Chapter 3 (October 7, 2001) - Continuity
There are always lots of good reasons not to run. It is the easiest thing to come up, and my brain always thinks of an incident variety. I always have something sore that could rest; I always have something more important to be done. And what Joseph Chilton Pierce used to call "roof brain chatter" always starts out with reasons how your next hour or so could be better spent in other pursuits. Running is selfish, outwardly accomplishes little, sometimes is frustrating to your family, and in the interest of purely spiritual pursuits, the time might be better spent in church or helping out at a soup kitchen. In many ways, when your brain's in this mode, there is no good reason to run. I try to look at it as just something that I do and an argument with myself that I won't participate in, so as my brain starts all that nonsense, and even sometimes if my family raises the argument, I quietly gather my shoes, my water and my clothes and I listen to the arguments internally and still go down to my path with my shoes on and quietly begin to run, not ignoring the argument, but acknowledging it as largely irrelevant with the only counterargument unspoken, except in my heart, that “This is what I do.”
As I stretch my slightly injured foot and put on my clothes after two pancakes and two fried eggs at a rather smoky little diner served by a classic country waitress with a bleached-blond modified beehive (her name was Frankie, by the way), I see a young, husky-thin young man take off down by the water with no shirt in the chilly sunshine and he reminds me of myself many years ago. I pull on my compression shorts (which keep my thighs from rubbing together), polypropylene T-shirt, and a Gore-Tex windbreaker, and jog slowly down the trail.
After about 2-1/2 minutes, I check my heart rate, expecting it to be around 120 and it's 123. I talked in Chapter 1 about curves in running. There are curves on the trail. More importantly, there are vertical curves (which are hills) and there are physiological curves (which are, most importantly, heart rate and respiration rate as a function of exercise output). Comfort running requires a happy correspondence between the output of energy and the intake of food and oxygen. Oxygen taken in by the lungs must balance out with the amount of oxygen required by the legs and the rest of the body. When these two things are in correspondence, the type of work being accomplished is called aerobic. When the lungs are at their maximum ability to take up oxygen and it is all being used by the legs, this could be maximum aerobic output. At this point, aerobic stress is maximized and, to some extent, so is the training effect achieved. But this is only per unit of time that the exercise is sustained.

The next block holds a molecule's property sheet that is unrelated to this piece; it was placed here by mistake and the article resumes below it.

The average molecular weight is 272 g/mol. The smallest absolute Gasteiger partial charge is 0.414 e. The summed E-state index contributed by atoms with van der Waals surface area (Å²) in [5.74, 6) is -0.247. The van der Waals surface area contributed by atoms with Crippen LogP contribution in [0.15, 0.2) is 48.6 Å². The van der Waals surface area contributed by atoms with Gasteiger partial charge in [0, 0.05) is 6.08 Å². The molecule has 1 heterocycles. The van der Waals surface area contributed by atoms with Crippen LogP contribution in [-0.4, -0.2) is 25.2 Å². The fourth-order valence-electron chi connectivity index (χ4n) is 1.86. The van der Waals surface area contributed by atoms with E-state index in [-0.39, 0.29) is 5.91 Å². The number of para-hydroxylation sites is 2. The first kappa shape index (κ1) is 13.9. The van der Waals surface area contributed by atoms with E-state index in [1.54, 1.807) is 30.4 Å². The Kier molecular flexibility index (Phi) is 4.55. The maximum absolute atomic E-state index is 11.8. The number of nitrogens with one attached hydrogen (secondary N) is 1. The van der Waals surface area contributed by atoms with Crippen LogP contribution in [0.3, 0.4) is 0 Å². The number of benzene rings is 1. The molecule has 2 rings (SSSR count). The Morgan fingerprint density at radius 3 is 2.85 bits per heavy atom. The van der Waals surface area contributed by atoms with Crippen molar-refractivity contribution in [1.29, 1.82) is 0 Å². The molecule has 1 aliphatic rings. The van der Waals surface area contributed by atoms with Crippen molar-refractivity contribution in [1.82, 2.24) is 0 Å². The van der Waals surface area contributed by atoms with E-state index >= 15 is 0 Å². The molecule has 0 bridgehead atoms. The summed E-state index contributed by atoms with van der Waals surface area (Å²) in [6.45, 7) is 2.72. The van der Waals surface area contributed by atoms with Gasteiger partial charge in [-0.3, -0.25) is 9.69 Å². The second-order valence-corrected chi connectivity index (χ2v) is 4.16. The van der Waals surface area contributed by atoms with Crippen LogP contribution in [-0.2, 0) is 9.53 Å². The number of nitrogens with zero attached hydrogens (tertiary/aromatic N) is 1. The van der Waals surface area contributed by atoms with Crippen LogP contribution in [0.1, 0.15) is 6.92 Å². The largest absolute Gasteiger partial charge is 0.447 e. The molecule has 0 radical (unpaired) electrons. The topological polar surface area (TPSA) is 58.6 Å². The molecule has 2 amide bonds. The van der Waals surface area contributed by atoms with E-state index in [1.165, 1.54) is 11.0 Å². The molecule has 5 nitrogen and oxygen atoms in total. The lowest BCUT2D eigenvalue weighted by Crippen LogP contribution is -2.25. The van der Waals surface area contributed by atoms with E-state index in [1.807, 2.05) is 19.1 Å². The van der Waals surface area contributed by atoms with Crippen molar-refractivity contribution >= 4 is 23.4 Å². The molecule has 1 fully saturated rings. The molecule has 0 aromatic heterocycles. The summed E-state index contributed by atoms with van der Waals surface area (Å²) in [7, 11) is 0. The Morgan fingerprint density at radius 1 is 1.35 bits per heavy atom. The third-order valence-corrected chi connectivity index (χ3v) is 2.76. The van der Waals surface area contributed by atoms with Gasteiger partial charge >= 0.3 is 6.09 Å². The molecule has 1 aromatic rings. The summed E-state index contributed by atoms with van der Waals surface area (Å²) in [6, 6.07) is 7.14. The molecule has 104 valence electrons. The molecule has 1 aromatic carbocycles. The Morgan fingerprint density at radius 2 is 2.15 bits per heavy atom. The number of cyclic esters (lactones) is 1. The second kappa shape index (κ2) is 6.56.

My heart rate is now 143 and at this level of effort, I am fairly close to a balanced maximum aerobic output. If I slow down, my heart rate will decrease, I will build up a bit of oxygen reserve in my circulatory system, and I'll feel better. If I increase my exercise rate, I will eventually go into oxygen debt, my blood will become more acidic due to a changeover into lactic acid metabolism, which lets you exercise for short periods longer than can be sustained by your lungs, and after a fairly short time, the unpleasantness will cause the exercise to cease so that oxygen debt can be erased and the blood acidosis can be resolved. If the heart rate is accelerated too fast, oxygen use will overshoot into anaerobic metabolism and you have to stop because you feel lousy. It is very difficult for men to avoid this loop, since they think or feel that they are being watched and in some sort of competition with perhaps an unseen or internally younger man, even if there's not another human being for miles.